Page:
New York City’s luxury real estate market in flux

The luxury home market in New York City has it all: the most expensive properties in the country, stunning penthouses, condos with lots of amenities, old brownstones, modern townhouses and stylishly updated second homes. What it doesn’t have now is certainty. Sales cooled off over the summer (seasonally as always) and real estate pros are anticipating an uncertain decline on rising interest rates and inflation, coupled with recession fears.

Despite the prevailing macroeconomic conditions, prime real estate in Manhattan and Brooklyn remains a must for industry talent and power players, while aspiring and bottom-line buyers venture further out into red hot neighborhoods of Brooklyn like Bushwick and Bay Ridge and outer Queens (not yet Staten Island) .

It is difficult to predict where the market will go next. Be careful. “It’s safe to say that whatever direction the market takes, it’s not going to be anywhere near as dramatic as it has been or as dramatic as other markets,” says Jeremy Stein of Sotheby’s International Realty of the Stein Group. He sees the market in neutral territory, and unlike 2021 and early 2022, neither buyers nor sellers are favored. This comes after a 16-month run that ended in May, where “the sales volume was historic and epic,” Stein says. High-chip upscale real estate still attracts interest: his firm represents a 5,919-square-foot penthouse in SoHo’s iconic Romanesque Revival-style Puck Building; The five-bedroom, five-and-a-half-bath penthouse with more than 2,000 square feet of outdoor decking is listed for $35 million.

“2021 was the greatest year in the history of real estate in New York City,” says Pamela Liebman, President and CEO of Corcoran, and not a year to make comparisons, she claims (Liebman is a featured real estate agent on Netflix’s reality strand ” Buy My House”). She points out that the city is still ahead of 2019 sales numbers, although rising mortgage rates are already impacting sales. Liebman has seen an increase in interest-rate loans, while the luxury segment has traditionally favored cash purchases. “It there are still bidding wars where such real estate is scarce,” she says, and no bargains when it comes to chasing that dream apartment in New York. Bidding wars aren’t the norm everywhere, though: only 15% of deals were over the month in August List price closed, says Liebman.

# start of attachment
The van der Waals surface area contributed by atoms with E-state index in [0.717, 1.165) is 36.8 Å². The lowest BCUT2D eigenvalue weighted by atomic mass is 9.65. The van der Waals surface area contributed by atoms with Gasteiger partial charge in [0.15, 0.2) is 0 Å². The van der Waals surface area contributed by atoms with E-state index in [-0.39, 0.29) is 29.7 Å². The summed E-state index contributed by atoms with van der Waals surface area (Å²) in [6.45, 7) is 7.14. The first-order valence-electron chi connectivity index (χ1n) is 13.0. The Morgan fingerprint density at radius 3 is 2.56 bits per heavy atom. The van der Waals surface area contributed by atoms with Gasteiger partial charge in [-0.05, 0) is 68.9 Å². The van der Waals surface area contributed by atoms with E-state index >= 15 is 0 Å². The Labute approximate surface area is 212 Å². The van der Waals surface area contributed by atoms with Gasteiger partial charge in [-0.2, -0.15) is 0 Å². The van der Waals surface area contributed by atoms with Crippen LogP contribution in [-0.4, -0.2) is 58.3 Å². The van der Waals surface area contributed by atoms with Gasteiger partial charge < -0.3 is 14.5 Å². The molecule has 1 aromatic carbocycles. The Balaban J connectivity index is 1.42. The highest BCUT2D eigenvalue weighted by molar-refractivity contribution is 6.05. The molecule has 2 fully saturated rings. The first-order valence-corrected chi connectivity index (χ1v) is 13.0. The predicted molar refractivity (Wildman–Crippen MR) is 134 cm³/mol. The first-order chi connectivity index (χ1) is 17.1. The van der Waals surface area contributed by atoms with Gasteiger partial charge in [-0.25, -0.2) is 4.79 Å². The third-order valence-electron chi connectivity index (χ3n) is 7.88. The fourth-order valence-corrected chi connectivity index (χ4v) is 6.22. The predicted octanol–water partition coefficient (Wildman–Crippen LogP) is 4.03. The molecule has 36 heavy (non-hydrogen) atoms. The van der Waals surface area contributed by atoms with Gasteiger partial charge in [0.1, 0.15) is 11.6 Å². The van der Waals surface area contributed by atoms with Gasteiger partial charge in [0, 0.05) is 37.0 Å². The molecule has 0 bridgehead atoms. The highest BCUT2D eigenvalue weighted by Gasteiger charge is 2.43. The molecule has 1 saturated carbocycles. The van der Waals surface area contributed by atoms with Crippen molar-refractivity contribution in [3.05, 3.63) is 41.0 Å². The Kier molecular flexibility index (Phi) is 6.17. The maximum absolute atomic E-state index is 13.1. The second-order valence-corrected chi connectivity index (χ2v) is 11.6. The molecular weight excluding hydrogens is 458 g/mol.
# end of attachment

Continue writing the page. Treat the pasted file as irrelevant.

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“I think people are looking – when they find what they really want, they buy it. If there’s a lot of inventory in a certain price range, they want a deal,” adds Liebman.

Buyers, she claims, can be bold; Smart buyers will use their power now.

She notes that talent is still considering buying downtown Manhattan, preferably in “a sexy new development.” Penthouses continue to appeal to Los Angeles buyers looking for all-encompassing views and entertaining space.

“Entertainment executives are drawn to premium Midtown condos,” she says. Corcoran represents a three story triplex penthouse overlooking Central Park at 111 W. 57th. The 7,130-square-foot residence is listed for $66 million in a 60-unit boutique building that ticks all the boxes: full service, numerous amenities, privacy, views and security. Condominiums are also more attractive to celebrities and other high-net-worth individuals than co-op buildings because annual reports aren’t required and there are fewer rules about renting, Liebman explains.

“I think it would be an understatement to say that New York City is back: luxury renters and buyers are coming home,” says Compass’ Carl Gambino. His experience: There may not be as many bidders on real estate, but there is still a lot of activity. Year-to-date through August, 841 homes were sold in Manhattan valued at over $5 million, according to Compass statistics. This trade in luxury and ultra-luxury homes valued at over $5 million and over $10 million increased by 35.6% in the first eight months of the year compared to the same period last year and the first eight months before the 2019 pandemic , notes Gambino.